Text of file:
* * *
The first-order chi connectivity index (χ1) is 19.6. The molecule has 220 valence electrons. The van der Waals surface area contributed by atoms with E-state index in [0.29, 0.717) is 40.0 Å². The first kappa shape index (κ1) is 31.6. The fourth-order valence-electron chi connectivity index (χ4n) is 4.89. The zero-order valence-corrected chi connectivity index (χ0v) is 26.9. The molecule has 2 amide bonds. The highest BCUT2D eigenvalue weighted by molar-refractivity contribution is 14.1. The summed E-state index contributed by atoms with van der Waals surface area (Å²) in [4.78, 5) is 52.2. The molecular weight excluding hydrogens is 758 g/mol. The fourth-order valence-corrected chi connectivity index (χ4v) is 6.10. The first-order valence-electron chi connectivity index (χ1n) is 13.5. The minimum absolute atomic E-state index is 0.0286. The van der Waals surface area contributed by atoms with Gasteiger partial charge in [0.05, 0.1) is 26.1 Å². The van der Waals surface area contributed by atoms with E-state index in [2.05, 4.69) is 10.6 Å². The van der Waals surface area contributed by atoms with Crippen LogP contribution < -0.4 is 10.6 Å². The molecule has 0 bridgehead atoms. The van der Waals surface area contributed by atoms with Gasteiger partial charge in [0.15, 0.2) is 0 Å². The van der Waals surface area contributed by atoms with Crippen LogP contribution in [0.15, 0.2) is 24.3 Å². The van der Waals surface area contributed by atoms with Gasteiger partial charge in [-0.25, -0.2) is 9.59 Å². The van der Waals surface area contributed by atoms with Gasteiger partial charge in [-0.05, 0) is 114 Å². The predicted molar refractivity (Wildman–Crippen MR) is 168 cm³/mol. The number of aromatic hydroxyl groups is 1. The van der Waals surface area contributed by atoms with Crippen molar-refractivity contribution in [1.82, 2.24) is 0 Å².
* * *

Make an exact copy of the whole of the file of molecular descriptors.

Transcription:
The first-order chi connectivity index (χ1) is 19.6. The molecule has 220 valence electrons. The van der Waals surface area contributed by atoms with E-state index in [0.29, 0.717) is 40.0 Å². The first kappa shape index (κ1) is 31.6. The fourth-order valence-electron chi connectivity index (χ4n) is 4.89. The zero-order valence-corrected chi connectivity index (χ0v) is 26.9. The molecule has 2 amide bonds. The highest BCUT2D eigenvalue weighted by molar-refractivity contribution is 14.1. The summed E-state index contributed by atoms with van der Waals surface area (Å²) in [4.78, 5) is 52.2. The molecular weight excluding hydrogens is 758 g/mol. The fourth-order valence-corrected chi connectivity index (χ4v) is 6.10. The first-order valence-electron chi connectivity index (χ1n) is 13.5. The minimum absolute atomic E-state index is 0.0286. The van der Waals surface area contributed by atoms with Gasteiger partial charge in [0.05, 0.1) is 26.1 Å². The van der Waals surface area contributed by atoms with E-state index in [2.05, 4.69) is 10.6 Å². The van der Waals surface area contributed by atoms with Crippen LogP contribution < -0.4 is 10.6 Å². The molecule has 0 bridgehead atoms. The van der Waals surface area contributed by atoms with Gasteiger partial charge in [0.15, 0.2) is 0 Å². The van der Waals surface area contributed by atoms with Crippen LogP contribution in [0.15, 0.2) is 24.3 Å². The van der Waals surface area contributed by atoms with Gasteiger partial charge in [-0.25, -0.2) is 9.59 Å². The van der Waals surface area contributed by atoms with Gasteiger partial charge in [-0.05, 0) is 114 Å². The predicted molar refractivity (Wildman–Crippen MR) is 168 cm³/mol. The number of aromatic hydroxyl groups is 1. The van der Waals surface area contributed by atoms with Crippen molar-refractivity contribution in [1.82, 2.24) is 0 Å².